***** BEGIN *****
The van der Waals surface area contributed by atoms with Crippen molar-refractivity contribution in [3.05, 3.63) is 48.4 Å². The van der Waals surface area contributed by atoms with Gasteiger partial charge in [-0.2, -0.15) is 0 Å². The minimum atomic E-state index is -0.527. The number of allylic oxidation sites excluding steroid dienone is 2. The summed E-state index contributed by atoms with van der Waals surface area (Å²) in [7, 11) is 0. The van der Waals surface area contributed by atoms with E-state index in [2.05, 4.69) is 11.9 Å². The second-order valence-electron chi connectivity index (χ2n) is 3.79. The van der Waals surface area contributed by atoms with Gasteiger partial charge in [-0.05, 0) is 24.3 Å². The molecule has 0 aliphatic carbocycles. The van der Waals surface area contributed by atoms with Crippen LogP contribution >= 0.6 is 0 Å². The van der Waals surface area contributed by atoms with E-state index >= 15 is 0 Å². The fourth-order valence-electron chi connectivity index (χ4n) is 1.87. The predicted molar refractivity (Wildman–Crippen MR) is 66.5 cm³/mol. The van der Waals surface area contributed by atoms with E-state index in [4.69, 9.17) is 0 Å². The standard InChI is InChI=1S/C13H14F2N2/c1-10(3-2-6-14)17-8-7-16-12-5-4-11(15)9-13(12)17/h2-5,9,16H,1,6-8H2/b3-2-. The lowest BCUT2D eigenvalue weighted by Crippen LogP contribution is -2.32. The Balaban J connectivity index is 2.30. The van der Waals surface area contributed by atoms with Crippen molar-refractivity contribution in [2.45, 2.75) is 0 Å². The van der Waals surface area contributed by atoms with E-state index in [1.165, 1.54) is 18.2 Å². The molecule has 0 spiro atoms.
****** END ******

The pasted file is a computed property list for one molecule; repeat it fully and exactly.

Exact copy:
The van der Waals surface area contributed by atoms with Crippen molar-refractivity contribution in [3.05, 3.63) is 48.4 Å². The van der Waals surface area contributed by atoms with Gasteiger partial charge in [-0.2, -0.15) is 0 Å². The minimum atomic E-state index is -0.527. The number of allylic oxidation sites excluding steroid dienone is 2. The summed E-state index contributed by atoms with van der Waals surface area (Å²) in [7, 11) is 0. The van der Waals surface area contributed by atoms with E-state index in [2.05, 4.69) is 11.9 Å². The second-order valence-electron chi connectivity index (χ2n) is 3.79. The van der Waals surface area contributed by atoms with Gasteiger partial charge in [-0.05, 0) is 24.3 Å². The molecule has 0 aliphatic carbocycles. The van der Waals surface area contributed by atoms with Crippen LogP contribution >= 0.6 is 0 Å². The van der Waals surface area contributed by atoms with E-state index >= 15 is 0 Å². The fourth-order valence-electron chi connectivity index (χ4n) is 1.87. The predicted molar refractivity (Wildman–Crippen MR) is 66.5 cm³/mol. The van der Waals surface area contributed by atoms with E-state index in [4.69, 9.17) is 0 Å². The standard InChI is InChI=1S/C13H14F2N2/c1-10(3-2-6-14)17-8-7-16-12-5-4-11(15)9-13(12)17/h2-5,9,16H,1,6-8H2/b3-2-. The lowest BCUT2D eigenvalue weighted by Crippen LogP contribution is -2.32. The Balaban J connectivity index is 2.30. The van der Waals surface area contributed by atoms with Crippen molar-refractivity contribution in [2.45, 2.75) is 0 Å². The van der Waals surface area contributed by atoms with E-state index in [1.165, 1.54) is 18.2 Å². The molecule has 0 spiro atoms.